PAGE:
House approves measure to restrain Trump’s actions on Iran

WASHINGTON — Reigniting a debate over who has the power to declare war, the Democratic-controlled House on Thursday approved a resolution asserting that President Donald Trump must seek approval from Congress before engaging in further military action against Iran.

The war powers resolution is not binding on the president and would not require his signature. But House Speaker Nancy Pelosi nonetheless insisted it “has real teeth” because “it is a statement of the Congress of the United States.”

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The measure will “protect American lives and values” by limiting Trump’s military actions, Pelosi said. “The administration must de-escalate and must prevent further violence.”

The White House called the resolution “ridiculous” and “completely misguided.”

And Trump, at a campaign rally in Toledo, Ohio, claimed he had no obligation to give lawmakers advance warning, saying Democrats like Pelosi “want us to tell them so they can leak it to their friends in the corrupt media.”

The House passed the measure, 224-194, with just three Republicans voting in support. Eight Democrats opposed the measure.

A similar proposal by Sen. Tim Kaine, D-Va., faces an uphill fight in the GOP-run Senate. Kaine’s efforts received a boost Thursday as Republican Sen. Todd Young of Indiana, an ex-Marine, said he might support the war powers measure. Two other Republican senators said Wednesday they would back Kaine’s plan.

“We are members of a separate and distinct branch of government. It is our duty not to take anyone’s word for things as we are dealing with matters of life and death,” Young said, adding that he wished Trump administration officials had provided more intelligence information during a briefing Wednesday on a U.S. drone strike that killed a top Iranian general.

Pelosi, in announcing the House vote, called the killing of Gen. Qassem Soleimani “provocative and disproportionate.”

Louisiana Rep. Steve Scalise, the No. 2 House Republican, denounced the Democratic measure as little more than “a press release designed to attack President Trump,” while House Minority Leader Kevin McCarthy of California called it a “meaningless vote” on a measure that will never be sent to the president or “limit his constitutional authority to defend the American people.”

White House spokesman Hogan Gidley said, “This House resolution tries to undermine the ability of the U.S. Armed Forces to prevent terrorist activity by Iran and its proxies, and attempts to hinder the President’s authority to protect America and our interests in the region from the continued threats.”

The House vote came a day after the Trump administration briefed lawmakers on its actions in Iran. Democrats and several Republicans called the briefings inadequate, adding that officials did not provide enough details about why the attack was justified.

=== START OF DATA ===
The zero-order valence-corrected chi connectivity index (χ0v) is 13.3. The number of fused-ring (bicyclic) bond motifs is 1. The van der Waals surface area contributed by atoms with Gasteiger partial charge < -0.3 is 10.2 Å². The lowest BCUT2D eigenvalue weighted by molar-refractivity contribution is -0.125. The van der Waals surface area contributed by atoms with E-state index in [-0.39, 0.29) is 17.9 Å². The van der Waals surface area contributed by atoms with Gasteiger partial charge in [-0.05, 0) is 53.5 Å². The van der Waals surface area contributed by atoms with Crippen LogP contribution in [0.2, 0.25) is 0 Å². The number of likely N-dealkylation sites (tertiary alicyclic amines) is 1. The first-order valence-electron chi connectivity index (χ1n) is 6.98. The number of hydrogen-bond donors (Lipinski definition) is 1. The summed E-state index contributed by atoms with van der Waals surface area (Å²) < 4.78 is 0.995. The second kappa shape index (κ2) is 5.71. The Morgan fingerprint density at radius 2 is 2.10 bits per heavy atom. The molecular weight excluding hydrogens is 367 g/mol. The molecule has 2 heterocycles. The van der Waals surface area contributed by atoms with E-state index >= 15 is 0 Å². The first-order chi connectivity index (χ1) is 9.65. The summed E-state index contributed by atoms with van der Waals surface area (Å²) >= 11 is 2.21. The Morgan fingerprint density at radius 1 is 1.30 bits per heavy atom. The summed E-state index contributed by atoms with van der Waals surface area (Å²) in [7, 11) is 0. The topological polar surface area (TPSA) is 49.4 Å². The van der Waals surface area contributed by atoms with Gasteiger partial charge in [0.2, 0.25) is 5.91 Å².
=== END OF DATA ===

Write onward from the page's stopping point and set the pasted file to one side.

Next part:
Vice President Mike Pence said Thursday that Soleimani “was traveling the region making plans to bring an attack against American personnel and American forces.” He said it was not possible to share full details of the intelligence with lawmakers.

“When it comes to intelligence we have to protect sources and methods, there’s only certain amount we can share with every member of Congress,” Pence said on ABC’s “Good Morning America.” “But those of us who have seen all the evidence know that there was a compelling case of imminent threat against American personnel.”

Trump said Thursday that he “had calls from numerous senators and numerous congressmen and women saying it was the greatest presentation they’ve ever had.”

Referring to criticism by GOP Sens. Mike Lee and Rand Paul, Trump said: “They want information that honestly I think is very hard to get. … It really had to do with sources and information that we had that really should remain at a very high level.”

Lee, a conservative from Utah, said the briefing by Secretary of State Mike Pompeo and other officials was “probably the worst briefing I’ve seen, at least on a military issue,” in the nine years he’s served in the Senate.

Paul, of Kentucky, said administration officials justified killing Soleimani based on the 2002 authorization of force in Iraq. “That is absurd. That’s an insult,” he said.

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Pelosi scheduled the House vote after Iran retaliated for the Soleimani killing by launching missiles at two military bases in Iraq that house American troops. No casualties were reported.

“Congress hereby directs the President to terminate the use of United States Armed Forces to engage in hostilities in or against Iran or any part of its government or military” unless Congress declares war on that country or enacts legislation authorizing use of force to prevent an attack on the U.S. and its forces, the five-page resolution states.

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